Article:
Please Hold Your Applause Until the End
By Deb Jordahl
Legend has it that way back in 2005, under the leadership of Governor Jim Doyle, the state of Wisconsin could save $200 million, through efficiencies in state contracting - for everything from prison food and travel to consolidation of the state’s email service. Four years later, the states of Wisconsin and Minnesota--- working together to find efficiencies in the same areas ---hope to save $10 million each. Now Governor Doyle only needs to find 500 more ways to save $10 million and he’ll eliminate his $5 billion budget deficit.
Of course, there’s always a bit of a chasm between legend and truth. In the legend of the Doyle ACE initiative, we’ll never know just how wide the chasm is since Doyle dropped the program like a hot potato amid allegations of corruption, agency in-fighting, cost over-runs and one failed computer project after another.
It feels like déjà vu all over again: a down economy and years of excessive spending leave Wisconsin with a huge budget deficit the year before the Governor’s re-election. The Governor, a resourceful, can-do guy, proposes a bold initiative to save tens of millions of dollars by leveraging the state’s purchasing power and consolidating government contracts to drastically lower the state’s costs, the only difference this time is he’s promising to save $190 million dollars less and sharing the credit/blame with Republican Governor Tim Pawlenty of Minnesota.
The ever optimistic press corps has given the Governors two extensive media splashes since they announced their joint venture in January. This weekend’s Wisconsin State Journal features and editorial cartoon of the two states shaking hands with the caption: “Wisconsin and Minnesota will have to think bigger and break through the bureaucratic roadblocks if their collaboration plan is to fulfill its promise.”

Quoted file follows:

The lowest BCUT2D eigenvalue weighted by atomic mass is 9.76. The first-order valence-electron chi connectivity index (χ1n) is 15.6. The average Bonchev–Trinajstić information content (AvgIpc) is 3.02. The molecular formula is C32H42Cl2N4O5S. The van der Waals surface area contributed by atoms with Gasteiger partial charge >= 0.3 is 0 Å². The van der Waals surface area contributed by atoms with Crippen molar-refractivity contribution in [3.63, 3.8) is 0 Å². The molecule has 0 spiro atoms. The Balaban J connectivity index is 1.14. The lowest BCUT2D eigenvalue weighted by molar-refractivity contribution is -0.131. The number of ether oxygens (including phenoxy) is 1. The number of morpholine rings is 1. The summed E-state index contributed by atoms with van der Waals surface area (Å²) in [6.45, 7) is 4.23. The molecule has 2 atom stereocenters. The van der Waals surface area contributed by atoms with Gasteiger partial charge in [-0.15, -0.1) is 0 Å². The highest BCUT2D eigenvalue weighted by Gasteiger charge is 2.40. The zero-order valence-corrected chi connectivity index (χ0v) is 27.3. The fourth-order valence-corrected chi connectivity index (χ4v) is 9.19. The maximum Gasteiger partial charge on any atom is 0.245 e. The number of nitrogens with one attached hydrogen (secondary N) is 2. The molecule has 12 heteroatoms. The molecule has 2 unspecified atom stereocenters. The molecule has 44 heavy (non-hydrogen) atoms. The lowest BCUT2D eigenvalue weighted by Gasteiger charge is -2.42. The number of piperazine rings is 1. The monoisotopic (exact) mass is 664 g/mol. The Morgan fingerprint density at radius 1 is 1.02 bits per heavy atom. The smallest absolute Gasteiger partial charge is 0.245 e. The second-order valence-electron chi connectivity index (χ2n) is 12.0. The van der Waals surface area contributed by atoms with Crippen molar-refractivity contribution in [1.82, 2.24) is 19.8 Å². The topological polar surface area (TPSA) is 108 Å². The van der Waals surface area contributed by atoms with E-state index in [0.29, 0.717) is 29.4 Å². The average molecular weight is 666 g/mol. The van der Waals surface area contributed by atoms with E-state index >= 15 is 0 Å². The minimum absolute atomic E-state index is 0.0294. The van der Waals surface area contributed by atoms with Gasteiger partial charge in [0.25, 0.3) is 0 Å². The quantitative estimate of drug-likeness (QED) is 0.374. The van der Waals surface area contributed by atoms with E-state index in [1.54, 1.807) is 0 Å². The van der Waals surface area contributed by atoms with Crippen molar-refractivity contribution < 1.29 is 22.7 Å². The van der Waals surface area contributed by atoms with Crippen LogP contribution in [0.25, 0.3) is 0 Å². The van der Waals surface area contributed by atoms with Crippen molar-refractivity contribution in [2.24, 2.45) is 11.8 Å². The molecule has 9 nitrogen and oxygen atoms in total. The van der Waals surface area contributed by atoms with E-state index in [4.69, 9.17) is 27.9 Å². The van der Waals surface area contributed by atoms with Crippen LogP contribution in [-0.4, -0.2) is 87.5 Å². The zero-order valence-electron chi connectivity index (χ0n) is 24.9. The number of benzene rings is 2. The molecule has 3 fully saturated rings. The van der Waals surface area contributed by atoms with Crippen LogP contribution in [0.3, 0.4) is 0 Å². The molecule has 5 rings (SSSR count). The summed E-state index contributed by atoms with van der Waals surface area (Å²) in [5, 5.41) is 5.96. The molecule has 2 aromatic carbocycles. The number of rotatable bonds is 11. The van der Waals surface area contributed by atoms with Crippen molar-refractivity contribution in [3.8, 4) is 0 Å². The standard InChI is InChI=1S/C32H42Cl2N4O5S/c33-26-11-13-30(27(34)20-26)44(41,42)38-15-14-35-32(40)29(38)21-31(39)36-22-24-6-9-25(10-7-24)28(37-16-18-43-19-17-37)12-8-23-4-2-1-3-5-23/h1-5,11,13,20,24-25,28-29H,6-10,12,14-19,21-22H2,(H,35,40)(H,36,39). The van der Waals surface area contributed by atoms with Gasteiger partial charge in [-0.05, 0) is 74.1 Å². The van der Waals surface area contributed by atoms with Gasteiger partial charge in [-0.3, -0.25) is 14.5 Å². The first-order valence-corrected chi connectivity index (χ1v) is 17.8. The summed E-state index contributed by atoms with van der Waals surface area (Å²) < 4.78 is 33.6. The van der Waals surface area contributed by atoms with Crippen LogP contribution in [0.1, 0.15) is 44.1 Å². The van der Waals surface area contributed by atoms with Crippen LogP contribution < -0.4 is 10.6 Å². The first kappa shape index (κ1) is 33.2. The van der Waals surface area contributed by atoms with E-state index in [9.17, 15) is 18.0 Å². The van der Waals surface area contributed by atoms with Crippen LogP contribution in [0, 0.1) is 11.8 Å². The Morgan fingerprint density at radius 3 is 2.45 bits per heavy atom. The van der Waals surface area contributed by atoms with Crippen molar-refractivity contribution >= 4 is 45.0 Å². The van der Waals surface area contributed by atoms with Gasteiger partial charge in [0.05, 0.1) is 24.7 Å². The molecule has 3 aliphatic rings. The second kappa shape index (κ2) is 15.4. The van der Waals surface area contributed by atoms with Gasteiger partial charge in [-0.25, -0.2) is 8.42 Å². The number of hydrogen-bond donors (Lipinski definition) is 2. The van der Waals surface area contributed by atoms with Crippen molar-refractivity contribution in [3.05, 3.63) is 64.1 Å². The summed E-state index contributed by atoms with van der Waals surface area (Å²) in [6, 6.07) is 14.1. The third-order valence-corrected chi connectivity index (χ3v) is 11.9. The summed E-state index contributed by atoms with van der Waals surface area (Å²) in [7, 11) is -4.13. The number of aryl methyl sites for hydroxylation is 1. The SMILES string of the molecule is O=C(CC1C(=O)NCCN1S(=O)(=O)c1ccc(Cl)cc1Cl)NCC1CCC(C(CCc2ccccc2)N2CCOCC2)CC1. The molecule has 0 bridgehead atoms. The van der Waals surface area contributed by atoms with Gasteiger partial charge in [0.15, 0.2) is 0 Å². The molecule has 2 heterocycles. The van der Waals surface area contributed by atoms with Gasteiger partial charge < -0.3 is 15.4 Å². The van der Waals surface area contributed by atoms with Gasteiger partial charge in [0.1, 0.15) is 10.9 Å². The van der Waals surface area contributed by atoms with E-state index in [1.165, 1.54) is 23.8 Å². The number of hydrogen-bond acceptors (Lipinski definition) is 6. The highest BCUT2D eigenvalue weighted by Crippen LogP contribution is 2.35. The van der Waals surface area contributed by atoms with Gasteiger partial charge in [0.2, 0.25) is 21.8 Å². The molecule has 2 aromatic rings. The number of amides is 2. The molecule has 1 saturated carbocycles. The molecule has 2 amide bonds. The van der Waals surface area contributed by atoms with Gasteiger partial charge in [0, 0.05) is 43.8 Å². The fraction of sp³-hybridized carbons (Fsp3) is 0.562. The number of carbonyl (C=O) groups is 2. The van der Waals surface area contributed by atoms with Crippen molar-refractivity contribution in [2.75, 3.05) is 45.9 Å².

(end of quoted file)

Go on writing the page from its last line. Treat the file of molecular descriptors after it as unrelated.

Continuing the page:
After reviewing the piece I had two thoughts:
1. Minnesota should check to make sure it still has all its fingers.
2. It wasn’t bureaucratic roadblocks that failed Doyle’s ACE initiative.
Given Governor Doyle’s penchant for blaming others for his mistakes, Pawlenty should not be surprised when Wisconsin points an accusing peninsula at Minnesota for failing to cooperate fully in cost saving programs.
As for those bureaucrats, history has revealed that Doyle would have done well to seek their input before launching into new contracts and consulting agreements. Instead, Doyle’s latest budget eliminates a law requiring state agencies to perform cost savings analysis to ensure taxpayer money isn't wasted on contracting.
Doyle says the law adds another layer of bureaucracy to the process, but it was Doyle who signed the measure into law and Doyle who is now proposing to remove it without consulting the “bureaucrats” responsible for the process. The danger for Doyle is that his complete lack of regard for these employees is likely to come back to haunt him when things don’t go as planned.
Doyle did learn some lessons from his first cost savings debacle: get a partner, significantly lower expectations, and make it as hard as possible to tell whether it has been worth doing or not.
As for the media, I wished they’d learn to hold their applause until the end.
-April 9, 2009